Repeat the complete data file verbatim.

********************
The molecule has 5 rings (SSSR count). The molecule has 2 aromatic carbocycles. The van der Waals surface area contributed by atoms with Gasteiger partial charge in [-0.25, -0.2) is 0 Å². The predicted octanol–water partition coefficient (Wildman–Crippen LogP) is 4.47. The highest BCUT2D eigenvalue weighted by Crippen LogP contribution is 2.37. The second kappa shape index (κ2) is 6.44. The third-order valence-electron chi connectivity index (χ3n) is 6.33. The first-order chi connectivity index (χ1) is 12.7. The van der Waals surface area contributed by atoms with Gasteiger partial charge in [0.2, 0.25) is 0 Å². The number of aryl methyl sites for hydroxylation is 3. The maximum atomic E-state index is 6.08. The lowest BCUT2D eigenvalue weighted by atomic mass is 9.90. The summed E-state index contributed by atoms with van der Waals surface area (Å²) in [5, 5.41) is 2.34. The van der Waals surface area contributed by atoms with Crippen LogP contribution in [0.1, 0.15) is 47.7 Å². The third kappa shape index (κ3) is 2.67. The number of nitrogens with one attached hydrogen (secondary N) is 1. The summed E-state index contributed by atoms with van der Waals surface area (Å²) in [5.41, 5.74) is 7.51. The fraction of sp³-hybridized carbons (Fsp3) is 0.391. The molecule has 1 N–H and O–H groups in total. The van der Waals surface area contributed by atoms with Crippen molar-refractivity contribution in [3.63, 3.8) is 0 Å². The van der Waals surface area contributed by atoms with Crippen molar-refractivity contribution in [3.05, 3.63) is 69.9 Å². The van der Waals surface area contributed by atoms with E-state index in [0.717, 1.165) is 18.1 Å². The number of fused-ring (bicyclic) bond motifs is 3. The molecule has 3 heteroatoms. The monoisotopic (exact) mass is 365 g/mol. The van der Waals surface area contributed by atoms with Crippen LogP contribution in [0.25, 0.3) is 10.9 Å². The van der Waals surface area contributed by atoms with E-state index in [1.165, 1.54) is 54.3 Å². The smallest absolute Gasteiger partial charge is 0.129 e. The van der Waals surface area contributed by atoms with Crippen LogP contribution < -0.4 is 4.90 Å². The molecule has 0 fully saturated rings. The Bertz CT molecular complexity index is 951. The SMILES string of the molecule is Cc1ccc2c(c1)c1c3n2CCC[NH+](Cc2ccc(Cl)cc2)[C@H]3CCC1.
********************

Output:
The molecule has 5 rings (SSSR count). The molecule has 2 aromatic carbocycles. The van der Waals surface area contributed by atoms with Gasteiger partial charge in [-0.25, -0.2) is 0 Å². The predicted octanol–water partition coefficient (Wildman–Crippen LogP) is 4.47. The highest BCUT2D eigenvalue weighted by Crippen LogP contribution is 2.37. The second kappa shape index (κ2) is 6.44. The third-order valence-electron chi connectivity index (χ3n) is 6.33. The first-order chi connectivity index (χ1) is 12.7. The van der Waals surface area contributed by atoms with Gasteiger partial charge in [0.2, 0.25) is 0 Å². The number of aryl methyl sites for hydroxylation is 3. The maximum atomic E-state index is 6.08. The lowest BCUT2D eigenvalue weighted by atomic mass is 9.90. The summed E-state index contributed by atoms with van der Waals surface area (Å²) in [5, 5.41) is 2.34. The van der Waals surface area contributed by atoms with Crippen LogP contribution in [0.1, 0.15) is 47.7 Å². The third kappa shape index (κ3) is 2.67. The number of nitrogens with one attached hydrogen (secondary N) is 1. The summed E-state index contributed by atoms with van der Waals surface area (Å²) in [5.41, 5.74) is 7.51. The fraction of sp³-hybridized carbons (Fsp3) is 0.391. The molecule has 1 N–H and O–H groups in total. The van der Waals surface area contributed by atoms with Crippen molar-refractivity contribution in [3.63, 3.8) is 0 Å². The van der Waals surface area contributed by atoms with Crippen molar-refractivity contribution in [3.05, 3.63) is 69.9 Å². The van der Waals surface area contributed by atoms with E-state index in [0.717, 1.165) is 18.1 Å². The number of fused-ring (bicyclic) bond motifs is 3. The molecule has 3 heteroatoms. The monoisotopic (exact) mass is 365 g/mol. The van der Waals surface area contributed by atoms with Crippen LogP contribution in [0.25, 0.3) is 10.9 Å². The van der Waals surface area contributed by atoms with E-state index in [1.165, 1.54) is 54.3 Å². The smallest absolute Gasteiger partial charge is 0.129 e. The van der Waals surface area contributed by atoms with Crippen LogP contribution < -0.4 is 4.90 Å². The molecule has 0 fully saturated rings. The Bertz CT molecular complexity index is 951. The SMILES string of the molecule is Cc1ccc2c(c1)c1c3n2CCC[NH+](Cc2ccc(Cl)cc2)[C@H]3CCC1.